Friday March 22

The conversations I most remember from Friday were around user group and community organizing. Conferences in South Africa and Spain, user groups in Chicago and Denver and Seattle, and a contact in Raleigh.

In addition to the general sessions on Friday, I made sure to attend Jim Nasby’s talk titled: All The Dirt On Vacuum (PG 11 Edition). There’s a version of this talk from 2015 on YouTube but it’s always worth catching Nasby live if you can, because he’s constantly updating and improving the talk. The question that I most often ask about vacuum: “how much longer until this finishes?” The PostgreSQL docs list the Vacuum Phases but they don’t mention that some of these phases might get repeated multiple times. Nasby’s talk brings it all together so that you can understand the whole process and the configuration settings that impact it.

https://ardentperf.files.wordpress.com/2019/03/all-the-buttons.jpg?w=600... 600w, https://ardentperf.files.wordpress.com/2019/03/all-the-buttons.jpg?w=150... 150w" sizes="(max-width: 300px) 100vw, 300px" />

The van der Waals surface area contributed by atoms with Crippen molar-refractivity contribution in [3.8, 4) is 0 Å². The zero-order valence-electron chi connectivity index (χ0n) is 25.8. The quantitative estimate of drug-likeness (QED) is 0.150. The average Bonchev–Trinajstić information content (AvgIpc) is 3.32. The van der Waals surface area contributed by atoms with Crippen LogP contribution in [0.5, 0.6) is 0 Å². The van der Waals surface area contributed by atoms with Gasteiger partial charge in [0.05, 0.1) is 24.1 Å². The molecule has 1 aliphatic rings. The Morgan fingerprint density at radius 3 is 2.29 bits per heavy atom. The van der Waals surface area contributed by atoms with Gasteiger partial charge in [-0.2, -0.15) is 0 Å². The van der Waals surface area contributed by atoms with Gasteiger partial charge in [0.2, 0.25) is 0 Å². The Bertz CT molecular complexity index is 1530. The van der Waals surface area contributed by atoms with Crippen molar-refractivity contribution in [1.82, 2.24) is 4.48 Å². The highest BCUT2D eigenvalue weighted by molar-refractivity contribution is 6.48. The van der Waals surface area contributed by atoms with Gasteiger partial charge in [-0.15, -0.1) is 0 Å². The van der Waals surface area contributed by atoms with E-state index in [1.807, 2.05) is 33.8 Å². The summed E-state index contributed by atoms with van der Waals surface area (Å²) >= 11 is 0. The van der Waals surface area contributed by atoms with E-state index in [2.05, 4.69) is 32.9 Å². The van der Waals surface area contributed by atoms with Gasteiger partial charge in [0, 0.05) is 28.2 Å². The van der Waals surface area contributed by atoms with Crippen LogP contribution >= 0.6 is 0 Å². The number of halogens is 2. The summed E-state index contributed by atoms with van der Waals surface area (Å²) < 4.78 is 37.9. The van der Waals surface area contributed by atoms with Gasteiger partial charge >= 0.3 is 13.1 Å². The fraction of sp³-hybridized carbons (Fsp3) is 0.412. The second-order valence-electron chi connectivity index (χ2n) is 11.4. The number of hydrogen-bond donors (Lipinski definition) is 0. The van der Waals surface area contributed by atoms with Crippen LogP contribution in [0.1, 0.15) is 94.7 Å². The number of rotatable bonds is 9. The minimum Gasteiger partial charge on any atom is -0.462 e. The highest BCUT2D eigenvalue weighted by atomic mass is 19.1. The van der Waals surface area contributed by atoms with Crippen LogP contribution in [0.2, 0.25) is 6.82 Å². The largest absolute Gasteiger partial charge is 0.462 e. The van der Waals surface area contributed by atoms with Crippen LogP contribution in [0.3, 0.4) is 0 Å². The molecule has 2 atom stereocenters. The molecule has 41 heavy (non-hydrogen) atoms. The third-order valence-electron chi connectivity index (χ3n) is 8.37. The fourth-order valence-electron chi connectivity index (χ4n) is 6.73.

Last but not least… last year I was one of the mentors helping high-school students all around the globe who made contributions to open source PostgreSQL through Google’s Code-In contest. One of the contributions these students made was to create some really cool sticker and pin designs that could be used to promote the open source project!

PostgresConf sponsored ordering a bunch of real stickers and pins with the designs created by these high school students. And we had some fun with this on the exhibition floor: each booth got one or two designs, and attendees who wanted to get all the sticker/pin designs would have to hunt around. In case you’re wondering whether anyone got them all… on Friday, I discovered at least one person who did: Ryan Lambert of RustProof Labs!

Growth Areas

So I’m fully aware (and JD recently reminded me just to make sure) that suggesting growth areas is tantamount to volunteering to implement them… I’m going to take that risk anyway and throw out two ideas for next year if the volunteer bandwidth exists to implement them. </p />
</p></div>
    <div class=»

jeremy.schneider's picture